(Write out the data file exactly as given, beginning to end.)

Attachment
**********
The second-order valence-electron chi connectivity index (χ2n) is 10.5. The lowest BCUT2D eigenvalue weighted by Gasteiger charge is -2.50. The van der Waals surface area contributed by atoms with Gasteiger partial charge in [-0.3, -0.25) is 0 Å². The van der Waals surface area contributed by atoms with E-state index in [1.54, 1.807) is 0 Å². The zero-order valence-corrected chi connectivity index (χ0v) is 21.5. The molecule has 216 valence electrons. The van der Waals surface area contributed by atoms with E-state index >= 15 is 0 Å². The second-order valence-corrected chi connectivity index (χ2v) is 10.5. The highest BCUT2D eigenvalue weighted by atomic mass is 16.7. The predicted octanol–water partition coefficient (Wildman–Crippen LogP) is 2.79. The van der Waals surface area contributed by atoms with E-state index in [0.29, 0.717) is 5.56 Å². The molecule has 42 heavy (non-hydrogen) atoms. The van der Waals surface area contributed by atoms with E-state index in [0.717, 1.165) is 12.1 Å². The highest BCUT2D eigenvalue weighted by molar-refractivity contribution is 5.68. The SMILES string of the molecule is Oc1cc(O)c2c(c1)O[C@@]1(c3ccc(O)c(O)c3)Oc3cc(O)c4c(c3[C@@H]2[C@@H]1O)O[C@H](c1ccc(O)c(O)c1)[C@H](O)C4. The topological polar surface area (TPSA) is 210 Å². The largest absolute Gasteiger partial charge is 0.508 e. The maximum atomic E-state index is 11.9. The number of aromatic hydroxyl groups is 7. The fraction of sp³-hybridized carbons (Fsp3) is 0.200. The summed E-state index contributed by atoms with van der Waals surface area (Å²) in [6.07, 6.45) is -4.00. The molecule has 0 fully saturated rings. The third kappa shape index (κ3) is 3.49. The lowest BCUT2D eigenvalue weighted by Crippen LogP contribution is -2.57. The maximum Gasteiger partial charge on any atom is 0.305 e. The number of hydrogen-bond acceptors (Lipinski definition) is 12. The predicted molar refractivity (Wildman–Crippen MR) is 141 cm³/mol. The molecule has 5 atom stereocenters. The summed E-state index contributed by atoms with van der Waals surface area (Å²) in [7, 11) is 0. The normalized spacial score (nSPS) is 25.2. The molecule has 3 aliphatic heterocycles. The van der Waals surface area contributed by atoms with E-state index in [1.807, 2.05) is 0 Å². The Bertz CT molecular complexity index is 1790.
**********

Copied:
The second-order valence-electron chi connectivity index (χ2n) is 10.5. The lowest BCUT2D eigenvalue weighted by Gasteiger charge is -2.50. The van der Waals surface area contributed by atoms with Gasteiger partial charge in [-0.3, -0.25) is 0 Å². The van der Waals surface area contributed by atoms with E-state index in [1.54, 1.807) is 0 Å². The zero-order valence-corrected chi connectivity index (χ0v) is 21.5. The molecule has 216 valence electrons. The van der Waals surface area contributed by atoms with E-state index >= 15 is 0 Å². The second-order valence-corrected chi connectivity index (χ2v) is 10.5. The highest BCUT2D eigenvalue weighted by atomic mass is 16.7. The predicted octanol–water partition coefficient (Wildman–Crippen LogP) is 2.79. The van der Waals surface area contributed by atoms with E-state index in [0.29, 0.717) is 5.56 Å². The molecule has 42 heavy (non-hydrogen) atoms. The van der Waals surface area contributed by atoms with E-state index in [0.717, 1.165) is 12.1 Å². The highest BCUT2D eigenvalue weighted by molar-refractivity contribution is 5.68. The SMILES string of the molecule is Oc1cc(O)c2c(c1)O[C@@]1(c3ccc(O)c(O)c3)Oc3cc(O)c4c(c3[C@@H]2[C@@H]1O)O[C@H](c1ccc(O)c(O)c1)[C@H](O)C4. The topological polar surface area (TPSA) is 210 Å². The largest absolute Gasteiger partial charge is 0.508 e. The maximum atomic E-state index is 11.9. The number of aromatic hydroxyl groups is 7. The fraction of sp³-hybridized carbons (Fsp3) is 0.200. The summed E-state index contributed by atoms with van der Waals surface area (Å²) in [6.07, 6.45) is -4.00. The molecule has 0 fully saturated rings. The third kappa shape index (κ3) is 3.49. The lowest BCUT2D eigenvalue weighted by Crippen LogP contribution is -2.57. The maximum Gasteiger partial charge on any atom is 0.305 e. The number of hydrogen-bond acceptors (Lipinski definition) is 12. The predicted molar refractivity (Wildman–Crippen MR) is 141 cm³/mol. The molecule has 5 atom stereocenters. The summed E-state index contributed by atoms with van der Waals surface area (Å²) in [7, 11) is 0. The normalized spacial score (nSPS) is 25.2. The molecule has 3 aliphatic heterocycles. The van der Waals surface area contributed by atoms with E-state index in [1.807, 2.05) is 0 Å². The Bertz CT molecular complexity index is 1790.